Over the past few months, several states have been pushing legislation designed to tax online businesses. While online companies already pay state sales taxes to the state of their headquarters, The Main Street Fairness Act, as named by Illinois Senator Dick Durbin (D), proposes to collect taxes on all purchases made in states that have company affiliates.
For example, companies like Amazon.com with affiliates in Illinois, which already has the Fairness Act in effect, will experience tax for all sales to Illinois residents. Amazon severed its ties with affiliates in Illinois immediately after the bill, to escape the effects of the law.
Many fear that the effects of this bill nationwide will cause some companies to leave the United States, thus removing jobs from the company. Others are worried that the tax will decrease spending and destroy online retailers.
Proponents of the tax argue that tax-free online sales give an unfair advantage to Internet retailers that don't maintain operations in every state. And with some retail businesses closing down their brick-and-mortar locations but continuing online sales, states are looking for ways like this to retain any revenue possible.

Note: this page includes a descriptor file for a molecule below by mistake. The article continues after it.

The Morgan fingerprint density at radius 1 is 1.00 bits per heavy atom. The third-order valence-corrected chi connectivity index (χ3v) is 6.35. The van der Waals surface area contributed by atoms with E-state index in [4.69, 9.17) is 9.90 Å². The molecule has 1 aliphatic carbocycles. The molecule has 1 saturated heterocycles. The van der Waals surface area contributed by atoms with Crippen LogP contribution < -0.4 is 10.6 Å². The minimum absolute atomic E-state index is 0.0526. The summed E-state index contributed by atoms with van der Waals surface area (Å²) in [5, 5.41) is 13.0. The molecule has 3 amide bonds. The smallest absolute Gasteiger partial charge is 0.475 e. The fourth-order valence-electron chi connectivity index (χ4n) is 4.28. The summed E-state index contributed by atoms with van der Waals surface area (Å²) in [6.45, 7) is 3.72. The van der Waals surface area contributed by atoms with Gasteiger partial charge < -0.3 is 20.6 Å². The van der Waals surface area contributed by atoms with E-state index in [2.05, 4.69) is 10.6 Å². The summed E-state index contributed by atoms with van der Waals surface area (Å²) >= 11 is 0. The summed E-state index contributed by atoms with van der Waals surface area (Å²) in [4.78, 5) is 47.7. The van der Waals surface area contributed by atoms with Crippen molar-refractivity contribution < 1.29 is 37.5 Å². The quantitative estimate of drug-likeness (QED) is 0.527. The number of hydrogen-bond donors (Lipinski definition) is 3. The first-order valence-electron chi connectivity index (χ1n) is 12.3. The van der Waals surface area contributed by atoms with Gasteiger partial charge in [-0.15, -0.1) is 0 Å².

I'm by no means a member or supporter of the Tea Party Movement. In fact, I support taxes in most cases. But this bill poses some problems that are a bit more alarming than simply paying another sales tax.
Think about the pros and cons of shopping online versus in a store. In a store, you get to test and touch merchandise, you have the item in your possession as soon as you buy it, and you can easily return it by going back to the store. Online, you have many resources for research and comparison (although those with smartphones have these in stores as well), but you have to pay for shipping, wait for the product to ship, and deal with the hassle of return-shipping if something is broken.
Consider how the added sales tax will affect people's shopping habits. There would be no benefit to shopping online unless online vendors had extremely low prices. Otherwise, you're pretty much paying the same price or more to have something shipped to your home instead of having it immediately once you leave a store.
Online retailers would also have to use more resources to simply comply with the bill. Online companies would be flooded with significant paperwork and periodic audits regarding all the new taxes from each state; this might be enough to make online retail simply out of the question for small or up-and-coming businesses.
While this proposed bill is aimed at providing fairness for small local business, its biggest supporters and lobbyers are paid by huge brick-and-mortar retailers like Wal-Mart. This is yet another reason to question who this bill will really help and whether it's worth the amount of businesses it may significantly hurt.
The bill has some time before it's in any position to come into effect, but in the meantime, I suggest people get their online shopping out of the way.